But for someone who suffers from anxiety attacks, it does not happen at all like that. Sometimes a very small thing can have an uncontrollable impact on our mind, until it becomes really disproportionate to the real gravity of the situation.
Anxiety attacks are not logical and our response is not rational … And believe me, we are well aware.
Seriously, you must believe me: we know it. It is useless to tell us that our way of behaving is disproportionate, that we “make plans on the comet”: this is precisely the essence of this type of disorder. As we well know, what we imagine in our anxiety attacks is disproportionate and is unlikely to really happen to us.
And that’s what’s most frustrating: knowing that we are panicking for something that should not (logically) make us panic, but be helpless in the face of this emotion of anguish and fear . It is as if our mind was malfunctioning with our fire alarm, which would trigger its sirens even because of the smallest smoke or lighter dust.
Because of anxiety, there are good times and bad days.
Of course, every person has their bad days and good days … But it’s even more true with anxiety, and sometimes those who suffer from it would like their loved ones to realize what this really means: There is moments when anxiety is stronger than others, and days when we are calm.
And that influences how we react to situations, which can make us think we are unpredictable.
Anxiety attacks cause pain. Mentally, but also physically.
Some people might say that emotional pain is still the worst – but most know that, without knowing that there is also physical pain.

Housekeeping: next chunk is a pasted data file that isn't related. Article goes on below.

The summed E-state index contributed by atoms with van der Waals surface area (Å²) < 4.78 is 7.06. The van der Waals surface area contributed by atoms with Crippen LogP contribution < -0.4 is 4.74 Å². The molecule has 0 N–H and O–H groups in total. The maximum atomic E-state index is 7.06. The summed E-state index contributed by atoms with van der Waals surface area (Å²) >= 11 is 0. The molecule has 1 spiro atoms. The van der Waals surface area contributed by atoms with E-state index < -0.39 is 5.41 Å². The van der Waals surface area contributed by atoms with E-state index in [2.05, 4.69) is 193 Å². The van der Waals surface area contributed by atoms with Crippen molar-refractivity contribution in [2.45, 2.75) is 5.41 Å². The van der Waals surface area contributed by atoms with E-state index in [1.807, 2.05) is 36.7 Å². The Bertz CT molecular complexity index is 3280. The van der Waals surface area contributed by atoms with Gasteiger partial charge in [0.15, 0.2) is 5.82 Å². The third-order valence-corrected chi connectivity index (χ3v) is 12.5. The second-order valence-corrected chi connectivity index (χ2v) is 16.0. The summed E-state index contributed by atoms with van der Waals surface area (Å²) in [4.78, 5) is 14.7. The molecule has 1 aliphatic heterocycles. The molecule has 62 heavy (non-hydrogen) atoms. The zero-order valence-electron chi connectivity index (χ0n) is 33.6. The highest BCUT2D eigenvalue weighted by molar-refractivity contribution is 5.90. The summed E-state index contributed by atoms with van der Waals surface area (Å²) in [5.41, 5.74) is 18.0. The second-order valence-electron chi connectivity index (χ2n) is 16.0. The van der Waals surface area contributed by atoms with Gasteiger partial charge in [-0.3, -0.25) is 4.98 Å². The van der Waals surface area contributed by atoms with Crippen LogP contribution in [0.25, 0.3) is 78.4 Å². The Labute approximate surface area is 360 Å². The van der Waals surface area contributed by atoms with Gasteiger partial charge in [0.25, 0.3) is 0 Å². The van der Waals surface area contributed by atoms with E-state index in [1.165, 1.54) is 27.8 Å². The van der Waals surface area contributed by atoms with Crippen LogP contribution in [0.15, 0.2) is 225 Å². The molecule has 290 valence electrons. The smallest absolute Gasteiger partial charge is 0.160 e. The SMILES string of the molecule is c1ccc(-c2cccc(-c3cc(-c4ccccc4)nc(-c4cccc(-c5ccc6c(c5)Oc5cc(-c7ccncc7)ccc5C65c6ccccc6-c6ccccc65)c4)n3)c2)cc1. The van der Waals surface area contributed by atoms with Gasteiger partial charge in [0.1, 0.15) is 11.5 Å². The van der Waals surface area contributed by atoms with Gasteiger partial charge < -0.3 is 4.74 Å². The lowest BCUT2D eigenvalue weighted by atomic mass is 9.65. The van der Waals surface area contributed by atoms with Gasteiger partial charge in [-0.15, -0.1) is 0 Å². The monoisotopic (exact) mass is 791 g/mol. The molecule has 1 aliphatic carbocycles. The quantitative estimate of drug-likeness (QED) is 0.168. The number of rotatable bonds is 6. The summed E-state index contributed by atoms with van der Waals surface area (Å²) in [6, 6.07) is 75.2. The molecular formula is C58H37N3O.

Yes, anxiety hurts. During panic attacks, we feel our chest tighten to the point of having the impression that our lungs will explode, as if we could not breathe.
Anxiety can also lead to migraines, nausea, heart palpitations, muscle tension, insomnia, exhaustion, dizziness … Some people have the feeling of getting something torn in the stomach, others contract so much that their body the whole thing is curtailed.
Yes, it hurts. It does not hurt in the same way for everyone, but it hurts.
We are not all equal before anxiety.
There is not just one kind of anxiety, but many different types of anxiety – and each individual can experience anxiety in his own way.
There are those who suffer from social anxiety, those who have generalized anxiety disorders, or others who have specific phobias.
Some people suffer from anxiety because of their genes, others develop anxiety because of events in their lives.
For others, anxiety is due to chemical reactions in their brains. Some will be anxious throughout their lives and can not do anything, for others it will be a passage in their lives. There are those who will manage to overcome anxiety and find a solution to make it more acceptable. There are people who take drugs, and others who do not take them. This is how.
Anxiety and depression are related.
Of course, not all anxious people are necessarily depressed, and not all depressed individuals are necessarily anxious people. But both are common companions – and one can guide the other.
Of course, I think many people already know that … But I want you to realize that those who suffer from it know that too.
We are very aware of this, and it can even make us terribly anxious or depressed (and for once, it’s a rather rational fear, when we know what depression implies!)
Unless you’re asked explicitly, when it comes to someone else’s anxiety, you’d better listen rather than talk.